Frequently Asked Questions
Am I too old to be a foster carer?
Although there is not a legal upper age limit, being a foster carer is demanding and you need to be able to demonstrate the energy, emotional and physical health to care for a child or children until they are ready to leave your home independently.
Is my relationship status important?
No. It doesn’t matter whether you are single, married or in a partnership. However we do ask that any couples have been together for at least three years and can provide evidence that they have a stable and enduring relationship that is likely to last through a child’s upbringing and beyond.
Are foster carers paid?
Yes, PACT pays a professional fee to its foster carers, which also includes a personal allowance for the young person’s care and personal expenses. This is currently £335.70 a week for one child and £604.35 for two children. This allowance will be reviewed at the end of every financial year.
Does it matter if I have children already?
No, some children will be happier in a large family, some need the individual attention only available to single children. If you have children they will need to be fully involved in the process, as having another child or children in their home will affect their lives too. We would expect any children in the family to be at least 3 – 4 years older than a child to be fostered. Many looked after children need to be the youngest in the family, so we would not be considering families who have young children under 13, for permanent fostering. Families offering short term breaks would need to discuss their family composition with the fostering service.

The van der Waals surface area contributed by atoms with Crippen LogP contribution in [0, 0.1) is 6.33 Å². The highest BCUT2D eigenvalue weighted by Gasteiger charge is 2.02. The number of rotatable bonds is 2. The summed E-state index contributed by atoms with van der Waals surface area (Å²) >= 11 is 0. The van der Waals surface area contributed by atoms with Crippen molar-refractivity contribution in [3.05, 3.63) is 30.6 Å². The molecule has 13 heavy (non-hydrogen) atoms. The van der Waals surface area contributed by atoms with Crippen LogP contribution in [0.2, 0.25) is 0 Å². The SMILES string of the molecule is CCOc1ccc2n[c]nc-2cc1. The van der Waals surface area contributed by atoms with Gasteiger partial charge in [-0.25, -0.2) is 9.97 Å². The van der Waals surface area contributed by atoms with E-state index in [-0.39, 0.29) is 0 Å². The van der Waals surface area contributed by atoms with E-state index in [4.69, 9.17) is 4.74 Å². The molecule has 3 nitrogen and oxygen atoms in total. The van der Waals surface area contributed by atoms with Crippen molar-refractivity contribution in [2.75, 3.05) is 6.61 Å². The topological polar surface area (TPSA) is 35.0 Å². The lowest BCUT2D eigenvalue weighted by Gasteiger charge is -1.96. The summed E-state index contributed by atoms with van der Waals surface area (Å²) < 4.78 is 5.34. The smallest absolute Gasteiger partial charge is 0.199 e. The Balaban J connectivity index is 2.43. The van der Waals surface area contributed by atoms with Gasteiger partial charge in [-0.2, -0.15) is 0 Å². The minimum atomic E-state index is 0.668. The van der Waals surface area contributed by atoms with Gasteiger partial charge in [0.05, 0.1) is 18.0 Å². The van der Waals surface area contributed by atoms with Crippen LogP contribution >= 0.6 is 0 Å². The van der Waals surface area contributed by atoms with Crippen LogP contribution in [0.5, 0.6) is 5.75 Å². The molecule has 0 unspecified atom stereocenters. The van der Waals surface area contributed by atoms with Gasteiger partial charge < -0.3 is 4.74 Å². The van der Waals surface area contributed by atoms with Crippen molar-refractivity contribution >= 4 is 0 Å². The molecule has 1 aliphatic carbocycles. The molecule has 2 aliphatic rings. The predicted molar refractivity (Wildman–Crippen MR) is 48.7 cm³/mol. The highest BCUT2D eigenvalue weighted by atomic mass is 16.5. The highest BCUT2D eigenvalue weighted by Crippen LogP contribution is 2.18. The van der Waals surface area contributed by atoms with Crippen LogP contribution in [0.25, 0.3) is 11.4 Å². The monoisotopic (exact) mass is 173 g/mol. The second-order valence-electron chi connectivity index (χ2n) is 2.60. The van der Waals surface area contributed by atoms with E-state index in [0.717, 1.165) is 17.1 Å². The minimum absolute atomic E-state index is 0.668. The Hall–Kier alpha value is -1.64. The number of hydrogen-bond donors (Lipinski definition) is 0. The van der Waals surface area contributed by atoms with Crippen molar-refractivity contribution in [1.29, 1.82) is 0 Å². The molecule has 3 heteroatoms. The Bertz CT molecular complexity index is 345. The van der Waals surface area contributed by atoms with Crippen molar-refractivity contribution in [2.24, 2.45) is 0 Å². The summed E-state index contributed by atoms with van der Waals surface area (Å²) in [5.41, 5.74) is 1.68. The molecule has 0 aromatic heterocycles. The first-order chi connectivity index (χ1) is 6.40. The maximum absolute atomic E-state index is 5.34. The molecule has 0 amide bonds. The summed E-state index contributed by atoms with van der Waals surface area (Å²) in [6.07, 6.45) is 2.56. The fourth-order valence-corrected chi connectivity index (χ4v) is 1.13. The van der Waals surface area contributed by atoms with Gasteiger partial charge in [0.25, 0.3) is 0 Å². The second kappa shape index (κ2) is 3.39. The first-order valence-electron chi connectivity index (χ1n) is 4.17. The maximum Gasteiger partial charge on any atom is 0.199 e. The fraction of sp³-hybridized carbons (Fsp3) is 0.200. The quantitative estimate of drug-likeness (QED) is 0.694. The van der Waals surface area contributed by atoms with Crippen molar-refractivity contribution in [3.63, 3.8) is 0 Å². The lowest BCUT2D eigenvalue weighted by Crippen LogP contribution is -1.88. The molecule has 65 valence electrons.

Will a criminal offence stop me from becoming a foster carer?
PACT looks at individual circumstances. However, you will not be able to become a foster carer if you have any criminal offence against children.
Will I receive support and training?
Yes, we have a carers' support group which meets every 6 weeks, and your own dedicated social worker who will supervise and support your work. You will also be required to take an active part in training workshops to develop your skills and professionalism.
Can I be a foster carer if I smoke?
No, PACT is aware of the medical evidence regarding the impact of passive smoking on children and is looking to place children in a smoke-free home. Given the highly addictive nature of smoking applicants would be expected to have given up at least a year before they apply to become a foster carer. Individuals are seen as non-smokers once they have given up for 10 years.
Do I have to be medically fit to become a foster carer?
Yes, you do need to be medically fit to care for a child. If you have a medical condition or disability that is not life threatening, is well controlled by medication, and does not affect normal daily life, we will be happy to consider you.
Do I need to stop working?
Not necessarily but you will need to have work which is extremely flexible. You will need to demonstrate that you have the time to give to your foster child; caring for children and young people who have been through trauma and loss means potentially being available for them at any time.
You will need to be at home for them during the school holidays. You will also need to take part in daytime training workshops, as well as regular meetings to plan for your foster child, and your own supervision.
Does it matter where I live?
It doesn't matter if you live in rented accomodation or if you own your house. As long as your accomodation is stable and you have no plans to move in the near future. Geographically PACT works across Berkshire, Buckinghamshire, Oxfordshire and London. We have also previously worked with people from the surrounding counties if they have had something special to offer as a foster carer.